National Human Rights Institutions and the Administration of Justice Round Table Conference – Copenhagan, Denmark
Introductory Address: National Human Rights Institutions and the Judiciary by the Hon John von Doussa QC, President, Human Rights and Equal Opportunity Commission, 13-14 November 2003.
This session focuses primarily on relationships between National Human Rights Institutions (NHRI’s) and the Judiciary, but as well touches on their relationship with officers of the executive government such as the Attorney-General. One of the stated aims of this session is to assess how the independent institutions of the judiciary and NHRI’s can mutually and independently strengthen national protection systems for human rights.
In introducing the topic I thought it would be useful to look at the similarities and differences between the characteristics of the two types of institutions and then to seek to identify areas where one can complement the other.
I think it is the differences between the two institutions that must define their relationship.
At the outset I should make two points:
- I have limited experience as an officer of a NHRI, and the discussion which will follow this introduction will benefit from the input of your experience;
- I come from a jurisdiction where the judiciary is able to operate independently of government. My comments are made from that perspective. The relationship between NHRI’s and the judiciary could be very different if the independence of the judiciary was in question.
I have accepted the assumption which underlies the aims of this session, that both the judiciary and the NHRI’s have the degrees of independence from the executive arm of government which are internationally recognised as essential. In the case of the judiciary the recognised characteristics can be found in the 1995 Beijing Statement of Principles of the Independence of the Judiciary, and in the case of NHRI’s in the “Paris Principles” (The Principles Relating to the Status of National Institutions, General Assembly, 20 December 1993, A/Res/48/134).
The roles of the two institutions as set out in these instruments are quite different.
For the judiciary, clause 10 of the Beijing Statement says that the objects and function of the judiciary include:
(a) to ensure that all persons are able to live securely under the Rule of Law;
(b) to promote, within the proper limits of the judicial function, the observance and attainment of human rights; and
(c) to administer the law impartially among persons and between persons and the State.
For NHRI’s, under the Paris Principles, their objects and functions, generally speaking, are:
(a) to promote human rights;
(b) to advise governments on human rights protection;
(c) to review human rights legislation;
(d) to prepare human rights reports;
(e) to receive and investigate complaints from the public.
Whereas both instruments refer to human rights, the role of the courts is not one of broad promotion. I read again from the Beijing Statement, the function of the judiciary is “to promote within the proper limits of the judicial function, the observance and entertainment of human rights……...”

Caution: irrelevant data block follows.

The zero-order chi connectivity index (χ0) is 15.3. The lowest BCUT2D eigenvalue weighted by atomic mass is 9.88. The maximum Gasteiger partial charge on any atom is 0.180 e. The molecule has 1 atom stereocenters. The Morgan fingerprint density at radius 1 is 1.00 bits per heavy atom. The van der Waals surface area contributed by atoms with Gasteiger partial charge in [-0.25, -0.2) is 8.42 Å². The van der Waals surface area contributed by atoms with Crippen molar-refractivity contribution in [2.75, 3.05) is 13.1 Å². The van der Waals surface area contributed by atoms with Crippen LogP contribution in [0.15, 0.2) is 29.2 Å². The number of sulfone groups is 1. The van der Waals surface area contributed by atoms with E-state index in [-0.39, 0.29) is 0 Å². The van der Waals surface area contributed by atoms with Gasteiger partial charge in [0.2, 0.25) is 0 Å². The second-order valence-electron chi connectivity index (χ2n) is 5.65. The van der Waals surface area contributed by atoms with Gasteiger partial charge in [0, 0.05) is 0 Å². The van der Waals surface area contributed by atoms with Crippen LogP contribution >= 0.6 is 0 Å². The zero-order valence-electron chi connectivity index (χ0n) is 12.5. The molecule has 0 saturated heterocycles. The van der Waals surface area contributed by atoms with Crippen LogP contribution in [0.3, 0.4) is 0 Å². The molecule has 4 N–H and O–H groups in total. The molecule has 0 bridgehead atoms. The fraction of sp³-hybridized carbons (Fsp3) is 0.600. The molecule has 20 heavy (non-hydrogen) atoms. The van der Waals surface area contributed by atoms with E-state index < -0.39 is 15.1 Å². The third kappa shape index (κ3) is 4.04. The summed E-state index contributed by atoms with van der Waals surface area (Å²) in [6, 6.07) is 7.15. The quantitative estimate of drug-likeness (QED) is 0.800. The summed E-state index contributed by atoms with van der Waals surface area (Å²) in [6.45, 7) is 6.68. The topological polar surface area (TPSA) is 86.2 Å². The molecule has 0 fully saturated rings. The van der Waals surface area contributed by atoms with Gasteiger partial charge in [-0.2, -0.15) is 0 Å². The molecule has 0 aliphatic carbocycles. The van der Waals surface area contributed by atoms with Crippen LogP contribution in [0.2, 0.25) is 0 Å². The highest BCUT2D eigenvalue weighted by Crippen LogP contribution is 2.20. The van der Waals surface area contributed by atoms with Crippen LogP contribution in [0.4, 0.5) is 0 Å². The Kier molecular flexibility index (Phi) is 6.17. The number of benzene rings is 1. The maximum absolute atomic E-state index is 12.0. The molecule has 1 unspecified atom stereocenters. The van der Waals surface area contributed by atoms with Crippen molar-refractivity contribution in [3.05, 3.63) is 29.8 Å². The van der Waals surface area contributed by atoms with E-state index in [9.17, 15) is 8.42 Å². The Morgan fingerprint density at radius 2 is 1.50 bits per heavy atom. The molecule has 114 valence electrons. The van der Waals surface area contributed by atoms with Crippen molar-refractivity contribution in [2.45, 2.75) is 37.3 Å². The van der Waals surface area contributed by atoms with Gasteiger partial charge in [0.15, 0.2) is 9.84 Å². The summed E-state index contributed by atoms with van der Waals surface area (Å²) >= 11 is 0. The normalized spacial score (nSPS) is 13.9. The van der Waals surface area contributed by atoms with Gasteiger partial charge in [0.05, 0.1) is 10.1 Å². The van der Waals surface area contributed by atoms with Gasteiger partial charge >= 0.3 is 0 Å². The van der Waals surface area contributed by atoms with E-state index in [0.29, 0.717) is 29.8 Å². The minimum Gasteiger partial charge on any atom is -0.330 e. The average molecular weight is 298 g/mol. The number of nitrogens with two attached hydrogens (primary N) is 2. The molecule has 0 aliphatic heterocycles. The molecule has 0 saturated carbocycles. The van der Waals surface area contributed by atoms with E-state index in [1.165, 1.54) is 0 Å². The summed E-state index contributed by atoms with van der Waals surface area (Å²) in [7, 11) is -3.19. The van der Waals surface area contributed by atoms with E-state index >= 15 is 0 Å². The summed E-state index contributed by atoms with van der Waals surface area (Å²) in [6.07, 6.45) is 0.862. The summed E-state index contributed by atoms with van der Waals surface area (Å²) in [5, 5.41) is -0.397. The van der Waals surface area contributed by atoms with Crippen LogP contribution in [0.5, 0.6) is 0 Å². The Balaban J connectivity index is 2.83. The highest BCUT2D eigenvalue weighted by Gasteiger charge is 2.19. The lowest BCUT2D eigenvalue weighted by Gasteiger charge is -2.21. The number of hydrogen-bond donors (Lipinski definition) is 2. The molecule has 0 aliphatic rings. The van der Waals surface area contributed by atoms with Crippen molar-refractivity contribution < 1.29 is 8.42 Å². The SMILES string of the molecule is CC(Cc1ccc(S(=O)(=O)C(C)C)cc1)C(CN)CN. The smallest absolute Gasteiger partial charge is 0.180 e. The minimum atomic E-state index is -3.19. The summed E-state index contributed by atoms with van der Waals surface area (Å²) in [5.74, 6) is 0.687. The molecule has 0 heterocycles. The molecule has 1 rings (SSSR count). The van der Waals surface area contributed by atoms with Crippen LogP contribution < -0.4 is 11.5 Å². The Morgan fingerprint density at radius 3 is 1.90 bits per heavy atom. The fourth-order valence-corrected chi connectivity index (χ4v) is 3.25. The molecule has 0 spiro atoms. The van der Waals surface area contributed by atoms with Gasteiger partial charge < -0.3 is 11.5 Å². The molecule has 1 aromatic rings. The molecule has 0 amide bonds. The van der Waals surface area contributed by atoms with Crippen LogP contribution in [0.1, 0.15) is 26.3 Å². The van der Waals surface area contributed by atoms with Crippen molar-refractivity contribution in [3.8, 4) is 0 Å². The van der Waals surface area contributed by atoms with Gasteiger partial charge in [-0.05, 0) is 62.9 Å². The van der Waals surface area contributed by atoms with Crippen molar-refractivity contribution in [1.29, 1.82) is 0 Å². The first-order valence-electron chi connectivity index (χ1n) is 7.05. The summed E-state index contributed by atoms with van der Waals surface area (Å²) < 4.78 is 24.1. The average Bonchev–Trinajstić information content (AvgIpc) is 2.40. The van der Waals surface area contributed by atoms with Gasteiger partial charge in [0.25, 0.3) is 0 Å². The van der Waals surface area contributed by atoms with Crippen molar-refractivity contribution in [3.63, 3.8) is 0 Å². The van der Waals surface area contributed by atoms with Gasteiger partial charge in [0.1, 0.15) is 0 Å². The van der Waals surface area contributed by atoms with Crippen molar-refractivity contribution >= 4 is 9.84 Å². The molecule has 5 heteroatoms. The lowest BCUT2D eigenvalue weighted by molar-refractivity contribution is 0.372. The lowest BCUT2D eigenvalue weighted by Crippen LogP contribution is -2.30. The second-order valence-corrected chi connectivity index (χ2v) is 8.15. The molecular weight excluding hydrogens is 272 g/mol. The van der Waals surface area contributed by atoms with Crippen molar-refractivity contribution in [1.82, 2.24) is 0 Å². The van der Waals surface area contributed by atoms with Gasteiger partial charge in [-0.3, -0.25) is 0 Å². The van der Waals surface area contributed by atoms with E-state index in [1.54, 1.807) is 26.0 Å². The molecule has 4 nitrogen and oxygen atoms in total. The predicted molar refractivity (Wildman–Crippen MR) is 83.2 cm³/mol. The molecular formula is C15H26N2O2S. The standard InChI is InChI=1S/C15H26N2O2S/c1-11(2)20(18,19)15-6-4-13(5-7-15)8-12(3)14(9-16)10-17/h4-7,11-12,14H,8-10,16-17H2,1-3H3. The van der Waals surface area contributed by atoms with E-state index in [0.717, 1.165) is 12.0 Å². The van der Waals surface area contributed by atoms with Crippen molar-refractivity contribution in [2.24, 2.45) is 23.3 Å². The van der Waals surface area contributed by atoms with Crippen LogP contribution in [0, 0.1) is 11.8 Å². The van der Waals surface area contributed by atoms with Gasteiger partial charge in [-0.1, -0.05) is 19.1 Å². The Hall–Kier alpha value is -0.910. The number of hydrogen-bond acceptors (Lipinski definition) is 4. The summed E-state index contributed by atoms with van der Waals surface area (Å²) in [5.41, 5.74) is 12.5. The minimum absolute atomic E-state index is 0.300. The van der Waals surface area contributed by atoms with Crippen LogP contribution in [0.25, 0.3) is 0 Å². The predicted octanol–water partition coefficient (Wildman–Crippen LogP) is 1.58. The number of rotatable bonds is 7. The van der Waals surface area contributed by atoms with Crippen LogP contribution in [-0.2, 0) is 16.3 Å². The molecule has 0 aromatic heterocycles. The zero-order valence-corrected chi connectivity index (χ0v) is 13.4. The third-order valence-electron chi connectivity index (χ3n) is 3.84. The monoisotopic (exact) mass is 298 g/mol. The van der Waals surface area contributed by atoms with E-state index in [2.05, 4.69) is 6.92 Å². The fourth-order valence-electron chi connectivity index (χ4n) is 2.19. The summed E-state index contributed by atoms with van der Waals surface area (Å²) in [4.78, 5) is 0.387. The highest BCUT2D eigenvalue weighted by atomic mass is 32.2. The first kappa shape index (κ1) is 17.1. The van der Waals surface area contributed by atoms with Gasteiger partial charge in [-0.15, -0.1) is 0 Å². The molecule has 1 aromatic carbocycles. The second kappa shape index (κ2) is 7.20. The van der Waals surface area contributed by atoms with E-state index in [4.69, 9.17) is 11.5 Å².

What are the proper limits of the judicial function?
The judicial function is to ensure the maintenance of the Rule of Law, and the unbiased and fair application of domestic law in the decisions on specific cases which are brought to court by litigants. This is a fundamental limitation on the power of courts. Save in some jurisdictions where the constitutional court has power to give advisory opinions on constitutional issues, courts can only decide specific cases brought to them. A court cannot be a self-starter. The court cannot search out and pursue perceived injustices on its own initiative.
And once a case is brought to it, a court is limited to the issues raised by the parties, and by domestic law. If a judge thinks a domestic law is out of date, or inconsistent with a human right recognised by international law, the proper limits of judicial function require nonetheless that the judge apply the domestic law, not depart from it.
Judges should not grandstand. They should not run public campaigns and agendas to change laws. A judge can point out possible shortcomings in existing law in measured terms in a judgement, but the judicial function stops there. Thereafter it is for the legislature to change the law. In a democracy, it is the function of elected politicians, not judges, to make or change the law.
Outside the courtroom, judges, like children in public, are best seen and not heard.
The judicial function is just to decide cases. Sometimes those cases lead to very important judgements on interpretation of the law and set very valuable benchmarks and precedent in the recognition of human rights. The judge may well recognise the potential of the judgement, but again, judicial function stops at the delivery of the judgement, and the reasons for it. Again, it is no part of the judge’s role to promote his or her judgement, however good the judge might think it to be. That is for others.
I make three more points arising from what I have just said, before turning to the role of NHRI’s:
1) As courts can only decide cases brought to them, there are real problems in the human rights area about access to justice, about people with legitimate grievances obtaining access to appropriate courts or tribunals. Many people who are suffering discriminatory treatment have no means of knowing whether the law offers any remedy, and most have no means of successfully pursuing a remedy without outside assistance.
2) In Australia, and in some other countries, now that anti-discrimination and other human rights laws are becoming better publicised, many people are seeking to pursue claims in courts and tribunals without legal representation. Besides being an enormous time-wasting burden on the decision-maker, usually the applicant makes a mess of running his or her case. The applicant does not lead evidence that should be led, and misses the real point in the case. So cases that could have led to a decision setting a useful precedent, fail to do so for these reasons.
3) The training of judges after their appointment to judicial office in common law countries is extremely limited, and rarely goes much beyond their own case specific research and the assistance of counsel. They are not kept up to date by formal training programs with international developments in human rights law. Their day to day experience with ad hoc factual situations that come up for decision, often years after the events took place, do not equip them to identify systemic problems in the community in the way that researchers, especially in human rights and discrimination law, sociologists and psychologists are able to.